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Slow News Day News Roundup

CPD coverage in high-crime neighborhoods; a controversial pension quirk; one aspect of the real estate market that’s actually thriving; Occupy Naperville; and more

Chicago Skyline


* At the Chicago News Cooperative, Dan Mihalopolous and Hunter Clauss have an excellent piece on CPD coverage in high-crime areas versus low-crime areas. Worth reading for background: Ben Joravsky on the vanishing beat cop from 2010. As Mihalopolous and Clauss point out, it’s an exceedingly difficult situation: the city is trying to cut back across the board, but the single biggest expense is public safety, the ranks of which have declined in recent years.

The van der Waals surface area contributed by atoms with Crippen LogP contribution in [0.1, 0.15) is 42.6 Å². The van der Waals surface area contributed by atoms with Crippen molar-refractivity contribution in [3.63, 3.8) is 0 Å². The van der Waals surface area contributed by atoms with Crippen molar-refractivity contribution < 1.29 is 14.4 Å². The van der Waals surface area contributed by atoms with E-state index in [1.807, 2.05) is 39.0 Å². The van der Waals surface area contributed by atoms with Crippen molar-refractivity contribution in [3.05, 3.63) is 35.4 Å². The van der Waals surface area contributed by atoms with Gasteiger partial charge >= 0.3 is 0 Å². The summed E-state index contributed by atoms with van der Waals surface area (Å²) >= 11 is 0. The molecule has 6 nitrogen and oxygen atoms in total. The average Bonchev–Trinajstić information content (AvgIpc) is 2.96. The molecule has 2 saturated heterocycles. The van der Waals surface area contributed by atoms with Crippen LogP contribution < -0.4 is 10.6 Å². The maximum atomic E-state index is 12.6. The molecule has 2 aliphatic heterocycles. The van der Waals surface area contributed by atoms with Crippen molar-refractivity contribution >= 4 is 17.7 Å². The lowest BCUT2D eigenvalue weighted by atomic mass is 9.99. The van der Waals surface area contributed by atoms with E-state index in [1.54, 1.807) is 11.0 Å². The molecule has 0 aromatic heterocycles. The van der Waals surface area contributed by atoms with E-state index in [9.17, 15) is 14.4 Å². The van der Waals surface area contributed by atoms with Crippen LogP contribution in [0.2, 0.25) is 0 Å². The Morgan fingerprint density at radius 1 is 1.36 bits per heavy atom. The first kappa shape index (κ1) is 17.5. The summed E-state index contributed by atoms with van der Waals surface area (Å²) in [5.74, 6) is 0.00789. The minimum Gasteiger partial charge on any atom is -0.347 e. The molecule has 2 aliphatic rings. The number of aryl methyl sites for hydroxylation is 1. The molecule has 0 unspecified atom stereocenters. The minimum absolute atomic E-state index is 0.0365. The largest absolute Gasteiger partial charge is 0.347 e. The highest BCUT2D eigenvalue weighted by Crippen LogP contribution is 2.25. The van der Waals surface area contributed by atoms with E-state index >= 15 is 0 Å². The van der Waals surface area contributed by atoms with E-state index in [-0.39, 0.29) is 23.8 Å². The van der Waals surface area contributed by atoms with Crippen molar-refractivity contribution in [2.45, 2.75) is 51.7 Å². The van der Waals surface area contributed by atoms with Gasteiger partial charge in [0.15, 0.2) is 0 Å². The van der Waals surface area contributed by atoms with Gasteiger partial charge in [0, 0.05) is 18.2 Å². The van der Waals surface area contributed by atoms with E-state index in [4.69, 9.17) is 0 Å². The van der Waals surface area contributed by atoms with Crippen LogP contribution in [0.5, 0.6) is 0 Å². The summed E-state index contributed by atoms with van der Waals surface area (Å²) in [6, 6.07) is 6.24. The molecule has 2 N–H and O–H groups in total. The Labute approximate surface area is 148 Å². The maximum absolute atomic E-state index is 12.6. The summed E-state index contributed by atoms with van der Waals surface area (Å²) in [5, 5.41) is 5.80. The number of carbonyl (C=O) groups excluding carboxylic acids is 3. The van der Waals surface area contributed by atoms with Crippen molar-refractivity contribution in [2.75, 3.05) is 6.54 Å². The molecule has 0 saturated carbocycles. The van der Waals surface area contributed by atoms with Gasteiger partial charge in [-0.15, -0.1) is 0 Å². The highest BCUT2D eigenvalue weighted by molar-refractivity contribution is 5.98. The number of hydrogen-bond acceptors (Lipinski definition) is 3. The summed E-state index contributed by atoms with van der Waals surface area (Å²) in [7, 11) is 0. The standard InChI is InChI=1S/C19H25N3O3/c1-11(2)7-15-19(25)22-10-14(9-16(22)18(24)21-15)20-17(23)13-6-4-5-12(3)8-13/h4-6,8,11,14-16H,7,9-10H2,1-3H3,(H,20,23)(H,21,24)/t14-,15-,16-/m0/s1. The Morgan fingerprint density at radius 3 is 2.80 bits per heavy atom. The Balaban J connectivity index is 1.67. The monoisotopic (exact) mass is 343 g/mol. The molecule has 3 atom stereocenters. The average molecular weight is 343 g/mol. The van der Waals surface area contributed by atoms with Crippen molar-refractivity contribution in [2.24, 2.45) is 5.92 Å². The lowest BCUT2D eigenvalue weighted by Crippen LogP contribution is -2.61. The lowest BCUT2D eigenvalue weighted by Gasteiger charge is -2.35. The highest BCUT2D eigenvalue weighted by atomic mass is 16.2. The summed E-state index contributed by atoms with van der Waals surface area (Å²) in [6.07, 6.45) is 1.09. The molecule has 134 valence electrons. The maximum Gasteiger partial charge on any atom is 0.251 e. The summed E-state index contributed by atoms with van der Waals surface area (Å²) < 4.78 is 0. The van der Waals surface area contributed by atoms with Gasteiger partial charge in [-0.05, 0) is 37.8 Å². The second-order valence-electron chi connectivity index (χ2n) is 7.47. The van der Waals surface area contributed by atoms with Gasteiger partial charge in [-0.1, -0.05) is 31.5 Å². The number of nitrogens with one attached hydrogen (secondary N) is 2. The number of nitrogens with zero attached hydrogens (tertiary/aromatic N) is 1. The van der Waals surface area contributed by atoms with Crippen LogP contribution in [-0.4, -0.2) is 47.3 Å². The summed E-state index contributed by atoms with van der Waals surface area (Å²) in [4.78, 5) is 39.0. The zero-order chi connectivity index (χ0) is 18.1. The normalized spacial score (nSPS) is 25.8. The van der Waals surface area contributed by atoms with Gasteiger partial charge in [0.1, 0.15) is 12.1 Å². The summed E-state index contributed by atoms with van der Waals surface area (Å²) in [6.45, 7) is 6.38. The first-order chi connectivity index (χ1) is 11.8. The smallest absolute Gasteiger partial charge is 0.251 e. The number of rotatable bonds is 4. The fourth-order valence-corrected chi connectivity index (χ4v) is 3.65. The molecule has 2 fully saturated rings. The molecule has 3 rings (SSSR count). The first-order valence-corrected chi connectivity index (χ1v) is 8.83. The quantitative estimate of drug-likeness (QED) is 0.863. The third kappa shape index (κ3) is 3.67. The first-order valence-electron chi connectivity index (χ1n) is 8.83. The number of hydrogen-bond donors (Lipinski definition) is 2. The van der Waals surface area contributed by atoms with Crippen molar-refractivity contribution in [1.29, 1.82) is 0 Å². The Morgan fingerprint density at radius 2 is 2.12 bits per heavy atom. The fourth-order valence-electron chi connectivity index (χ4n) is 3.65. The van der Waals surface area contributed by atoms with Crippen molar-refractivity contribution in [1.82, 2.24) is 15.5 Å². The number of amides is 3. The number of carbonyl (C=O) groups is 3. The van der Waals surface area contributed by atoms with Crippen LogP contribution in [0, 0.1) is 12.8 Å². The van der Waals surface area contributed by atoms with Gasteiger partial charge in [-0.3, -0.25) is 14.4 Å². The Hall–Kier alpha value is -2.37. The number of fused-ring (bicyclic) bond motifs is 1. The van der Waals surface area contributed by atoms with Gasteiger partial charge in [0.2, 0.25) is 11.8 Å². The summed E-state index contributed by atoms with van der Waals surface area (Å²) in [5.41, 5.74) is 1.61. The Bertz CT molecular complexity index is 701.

* Also from the CNC: “Now add this curiosity: the possibility that thousands of retired Chicago teachers are benefiting from erroneously high pensions.” It’s complicated and impossible to summarize; read it.

* The always-excellent Achy Obejas on Cuba’s shame.

* Interesting dispatch from the Chicago Fed: as real-estate values are getting killed, farmland values are skyrocketing. The Chicago Fed is on Twitter, by the way.

* You can Occupy Naperville on Saturday.

* At Capitol Fax, Rich Miller has an excellent roundup on Quinn appointee Arlene Juracek, a former ComEd exec who runs the Illinois Power Agency (and who still holds Exelon stock).

* Illinois has apparently been getting greener, at least in terms of its energy policies.

* WBEZ’s excellent “Out of the Shadows” continues.

* Chicago Classical Review explains why the CSO is facing a deficit: the weather has a lot to do with it, actually. Related: Fast Company looks at how to attract audiences to classical music, and the answer is… parking?


Photograph: Robert S. Donovan (CC by 2.0)


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